At the far end of the path, I took a little diversion away from the SWCP, walking along this lengthy boardwalk to get a view of the Taw Torridge estuary
Eventually cresting the dunes, this is the view that greeted me.
Looking a little closer, the River Taw comes in from the left, meeting the River Torridge coming in straight ahead, the two combined then flowing out to the right past the town of Appledore.
To my right, the view out to sea, with Hartland Point (about three days from here) visible. Just on the other side of the water from here is Northam Burrows with the South West Coast Path running around it. It looks close but is actually about 1200 metres away. But to walk there is a 41 kilometre walk for me, and I won’t cover that 1.2km gap until about 27 hours from now.
So, back along the boardwalk towards the SWCP proper, and ahead you can see glimpses of the River Taw as we look upriver towards Barnstaple.
On the river wall, looking up the Taw. It looks almost as though you could walk and paddle across, but almost hidden in front of that large jetty is the main stream of the river.
The walk then takes me along two sides of Horsey Island, with views inland to today’s destination of Braunton.
Getting closer to Braunton as I walk along the River Caen
Not much left of this one other than its substantial keel
And suddenly the nature of the walk changes as I arrive in the moderately substantial town of Braunton (population 7500). My route towards the centre lies along the Ilfracombe branch line from Barnstaple. The line was closed in 1970 and now provides a pleasant footpath and cycle route, more of which I’ll be exploring tomorrow.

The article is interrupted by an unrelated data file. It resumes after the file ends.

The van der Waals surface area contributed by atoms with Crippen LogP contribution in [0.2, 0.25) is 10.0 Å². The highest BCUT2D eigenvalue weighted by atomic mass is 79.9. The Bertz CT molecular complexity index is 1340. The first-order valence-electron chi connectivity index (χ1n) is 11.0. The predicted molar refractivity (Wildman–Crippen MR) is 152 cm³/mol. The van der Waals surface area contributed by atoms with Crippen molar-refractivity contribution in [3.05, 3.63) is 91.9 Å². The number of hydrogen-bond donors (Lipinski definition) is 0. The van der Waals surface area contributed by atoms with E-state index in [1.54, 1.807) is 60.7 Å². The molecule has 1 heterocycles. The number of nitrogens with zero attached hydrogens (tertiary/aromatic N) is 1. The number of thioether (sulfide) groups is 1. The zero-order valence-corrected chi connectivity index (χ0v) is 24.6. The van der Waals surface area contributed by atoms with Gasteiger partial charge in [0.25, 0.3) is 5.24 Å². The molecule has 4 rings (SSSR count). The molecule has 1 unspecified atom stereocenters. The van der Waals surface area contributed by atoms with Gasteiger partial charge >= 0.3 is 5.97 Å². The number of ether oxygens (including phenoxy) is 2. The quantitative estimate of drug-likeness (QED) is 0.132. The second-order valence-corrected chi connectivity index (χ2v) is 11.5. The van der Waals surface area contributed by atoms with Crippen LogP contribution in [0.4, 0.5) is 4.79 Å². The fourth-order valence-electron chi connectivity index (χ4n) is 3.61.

A signal, restored in 2009
A row of houses has been built on the section from the signal onwards, but at their end, by the police station, the twin lines remain embedded in the road surface.

From here it was a short walk to North Cottage where I was staying for the night. Two rings on the doorbell provoked no reaction; the third resulted in a guest appearing at the door, but she said she was going out shortly. I was content to drop my bag and go for a wander in the town, but she didn’t feel comfortable doing that. She thought the owner might be in the garden, so I found another door and went through to the garden where I found Mrs Watkins cutting the lawn. It struck me that it wasn’t a terribly satisfactory arrangement to be unable to know when booked (or unbooked) guests arrive at your door – particularly as I had, as requested, provided 24 hours’ notice of my expected time of arrival and was only 15 minutes early.

Anyway, I was shown to my room where I had a nap for a while before going out to explore the town. I rejected a few places before coming across Squires, the fish and chips shop recommended by Julia in Woolacombe, but there was a very long queue outside, so I kept looking, soon coming across a less popular fish and chip shop that also offered tables. The food was good if not spectacular, and I took my time over it before heading back to North Cottage.